Fancy seeing a flamingo in the desert? Look no further than the evaporation ponds in Evrona near Eilat, which a group of previously migrating flamingos has decided to call home. The birds used to fly over the area on their way to Africa but over 20 years ago made their pit spot a permanent one thanks to the readily available food at the site. The pools are located right on the border with Jordan, meaning that the flamingos simultaneously receive audiences from both countries who in turn can also wave hello to one another. Coexistence, flamingo-style.
2. Kedem hot springs, Dead Sea
The Dead Sea is one of Israel’s best-known travel destinations, but it too is full of surprises, including deliciously hot springs dotted along the shoreline where the Kedem Stream meets the Dead Sea, some of them large enough to fit a family or a few friends and some of them just big enough to seat romantic couples. Getting there isn’t easy and requires going off-road and avoiding dangerous sinkholes, but that doesn’t seem to deter the brave few who venture out there, especially in the winter season.
3. Hamukei Nitzana, Negev Desert
Hamukei Nitzana (Nitzana Curves) is a natural park full of large, bright-white chalk rocks that form in curvy, smooth patterns reminiscent of, well, curves. Its location right on Israel’s southern border with Egypt means that it’s not flooded with tourists even in the most Covid-free of times, enabling enterprising visitors to walk around and enjoy the moon-like setting in peace and quiet. It’s also a great destination for a moonlight hike, when the chalky stones shine bright.
4. Little Crater, Negev Desert
Despite its name, the Little Crater is quite a large secret location, coming in at 5 miles long, almost 4 miles wide and 1,300 feet deep. The crater is a rare geological phenomenon and is far less famous than its cousins, the Ramon Crater and the Big Crater. It was only deemed a nature reserve in 2019 following a decades-long struggle with Israel’s defense establishment, which opposed the move because some of the reserve belongs to the Negev Nuclear Research Center. It is home to unique geological forms, colorful rocks and endangered wildlife and is a wonderful site for a desert hike.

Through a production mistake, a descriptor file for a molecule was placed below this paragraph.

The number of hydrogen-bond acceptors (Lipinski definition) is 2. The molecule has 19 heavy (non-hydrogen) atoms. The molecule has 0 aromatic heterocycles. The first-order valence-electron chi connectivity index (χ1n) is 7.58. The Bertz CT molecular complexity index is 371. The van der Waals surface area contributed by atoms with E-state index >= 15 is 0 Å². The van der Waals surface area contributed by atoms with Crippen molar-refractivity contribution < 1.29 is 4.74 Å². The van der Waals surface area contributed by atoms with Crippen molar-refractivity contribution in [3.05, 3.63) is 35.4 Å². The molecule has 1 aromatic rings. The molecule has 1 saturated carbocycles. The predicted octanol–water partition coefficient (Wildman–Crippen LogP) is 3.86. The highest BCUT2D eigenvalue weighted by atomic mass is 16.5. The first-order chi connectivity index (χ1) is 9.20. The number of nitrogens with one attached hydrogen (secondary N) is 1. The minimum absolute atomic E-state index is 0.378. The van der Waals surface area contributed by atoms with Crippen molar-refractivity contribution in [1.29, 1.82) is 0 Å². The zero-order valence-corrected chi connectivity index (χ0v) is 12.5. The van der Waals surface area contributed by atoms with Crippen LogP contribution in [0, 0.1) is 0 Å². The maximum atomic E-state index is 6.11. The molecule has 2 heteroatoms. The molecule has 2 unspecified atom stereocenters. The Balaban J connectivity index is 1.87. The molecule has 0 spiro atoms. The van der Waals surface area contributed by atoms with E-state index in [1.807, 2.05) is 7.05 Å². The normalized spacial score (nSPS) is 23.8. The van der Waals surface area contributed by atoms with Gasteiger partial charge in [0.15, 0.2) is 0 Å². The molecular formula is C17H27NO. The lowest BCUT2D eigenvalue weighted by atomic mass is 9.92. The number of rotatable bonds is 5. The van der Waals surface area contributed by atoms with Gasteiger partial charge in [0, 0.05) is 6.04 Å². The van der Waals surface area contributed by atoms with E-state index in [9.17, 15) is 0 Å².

5. Alma Cave, Galilee
Alma Cave in the northern Galilee region is everything you could wish for in a cave: long, dark, cold and full of bats. It has a few legends surrounding it, such as the one claiming that Jews returned to the Land of Israel from their Babylonian exile through it (because it’s so long).
Fast-forward a few thousand years, and the cave is equipped with pegs and light reflectors to ease the way in for visitors, who should still come in long-sleeved clothes and anti-slip shoes. The cave is currently closed to protect its bat population, but once it reopens it’s well worth the descent.
6. Ancient fortress, Ashdod Beach
While the beaches in Tel Aviv are perhaps the most famous, the coastline in Israel in fact runs down a substantial part of the country. And the beach in Ashdod, half an hour’s drive south of Tel Aviv, even boasts its very own fortress.
First built by Arab rulers in the seventh century, the fortress was used in later centuries to unsuccessfully defend the Holy Land from the Crusaders, who after taking over the area also took ownership of the stronghold. Nowadays, the fortress remains strike a magnificent picture against an otherwise empty strip of sand, even leading couples to choose the venue to tie the knot in small, corona-era wedding ceremonies.